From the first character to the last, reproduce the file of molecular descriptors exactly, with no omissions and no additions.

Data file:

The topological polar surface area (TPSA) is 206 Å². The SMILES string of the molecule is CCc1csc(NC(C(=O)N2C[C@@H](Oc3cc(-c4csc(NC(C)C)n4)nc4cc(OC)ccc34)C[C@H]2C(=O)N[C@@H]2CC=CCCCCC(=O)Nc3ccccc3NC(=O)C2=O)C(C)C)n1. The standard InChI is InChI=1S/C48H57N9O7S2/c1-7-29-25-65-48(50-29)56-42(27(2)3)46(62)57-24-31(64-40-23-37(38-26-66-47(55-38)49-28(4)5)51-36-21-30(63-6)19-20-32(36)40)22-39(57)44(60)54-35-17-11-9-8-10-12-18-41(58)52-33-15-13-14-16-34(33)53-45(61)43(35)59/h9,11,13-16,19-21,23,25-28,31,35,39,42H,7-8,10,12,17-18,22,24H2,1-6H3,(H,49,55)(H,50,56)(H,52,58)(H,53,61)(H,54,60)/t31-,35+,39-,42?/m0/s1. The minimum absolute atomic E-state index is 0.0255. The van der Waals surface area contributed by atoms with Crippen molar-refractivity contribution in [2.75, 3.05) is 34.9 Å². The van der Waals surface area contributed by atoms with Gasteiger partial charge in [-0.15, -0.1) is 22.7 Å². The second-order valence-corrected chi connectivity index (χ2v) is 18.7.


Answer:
The topological polar surface area (TPSA) is 206 Å². The SMILES string of the molecule is CCc1csc(NC(C(=O)N2C[C@@H](Oc3cc(-c4csc(NC(C)C)n4)nc4cc(OC)ccc34)C[C@H]2C(=O)N[C@@H]2CC=CCCCCC(=O)Nc3ccccc3NC(=O)C2=O)C(C)C)n1. The standard InChI is InChI=1S/C48H57N9O7S2/c1-7-29-25-65-48(50-29)56-42(27(2)3)46(62)57-24-31(64-40-23-37(38-26-66-47(55-38)49-28(4)5)51-36-21-30(63-6)19-20-32(36)40)22-39(57)44(60)54-35-17-11-9-8-10-12-18-41(58)52-33-15-13-14-16-34(33)53-45(61)43(35)59/h9,11,13-16,19-21,23,25-28,31,35,39,42H,7-8,10,12,17-18,22,24H2,1-6H3,(H,49,55)(H,50,56)(H,52,58)(H,53,61)(H,54,60)/t31-,35+,39-,42?/m0/s1. The minimum absolute atomic E-state index is 0.0255. The van der Waals surface area contributed by atoms with Crippen molar-refractivity contribution in [2.75, 3.05) is 34.9 Å². The van der Waals surface area contributed by atoms with Gasteiger partial charge in [-0.15, -0.1) is 22.7 Å². The second-order valence-corrected chi connectivity index (χ2v) is 18.7.